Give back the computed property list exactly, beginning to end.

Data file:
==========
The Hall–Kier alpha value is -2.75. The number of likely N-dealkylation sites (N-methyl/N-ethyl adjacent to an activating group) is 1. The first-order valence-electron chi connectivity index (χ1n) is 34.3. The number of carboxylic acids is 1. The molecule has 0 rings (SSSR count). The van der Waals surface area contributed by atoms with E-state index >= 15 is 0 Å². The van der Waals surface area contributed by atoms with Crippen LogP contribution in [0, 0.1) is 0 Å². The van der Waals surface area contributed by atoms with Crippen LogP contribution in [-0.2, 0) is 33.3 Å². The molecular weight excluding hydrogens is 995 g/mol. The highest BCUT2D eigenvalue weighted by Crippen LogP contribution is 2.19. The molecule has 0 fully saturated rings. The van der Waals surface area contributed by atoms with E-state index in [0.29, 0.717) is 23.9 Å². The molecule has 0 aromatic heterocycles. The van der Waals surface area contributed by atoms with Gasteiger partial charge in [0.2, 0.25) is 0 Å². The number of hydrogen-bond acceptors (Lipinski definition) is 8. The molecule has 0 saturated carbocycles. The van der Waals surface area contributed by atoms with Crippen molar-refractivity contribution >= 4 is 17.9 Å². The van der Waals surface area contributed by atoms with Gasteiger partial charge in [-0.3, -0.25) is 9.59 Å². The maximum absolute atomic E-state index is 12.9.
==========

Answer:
The Hall–Kier alpha value is -2.75. The number of likely N-dealkylation sites (N-methyl/N-ethyl adjacent to an activating group) is 1. The first-order valence-electron chi connectivity index (χ1n) is 34.3. The number of carboxylic acids is 1. The molecule has 0 rings (SSSR count). The van der Waals surface area contributed by atoms with E-state index >= 15 is 0 Å². The van der Waals surface area contributed by atoms with Crippen LogP contribution in [0, 0.1) is 0 Å². The van der Waals surface area contributed by atoms with Crippen LogP contribution in [-0.2, 0) is 33.3 Å². The molecular weight excluding hydrogens is 995 g/mol. The highest BCUT2D eigenvalue weighted by Crippen LogP contribution is 2.19. The molecule has 0 fully saturated rings. The van der Waals surface area contributed by atoms with E-state index in [0.29, 0.717) is 23.9 Å². The molecule has 0 aromatic heterocycles. The van der Waals surface area contributed by atoms with Gasteiger partial charge in [0.2, 0.25) is 0 Å². The number of hydrogen-bond acceptors (Lipinski definition) is 8. The molecule has 0 saturated carbocycles. The van der Waals surface area contributed by atoms with Crippen molar-refractivity contribution >= 4 is 17.9 Å². The van der Waals surface area contributed by atoms with Gasteiger partial charge in [-0.3, -0.25) is 9.59 Å². The maximum absolute atomic E-state index is 12.9.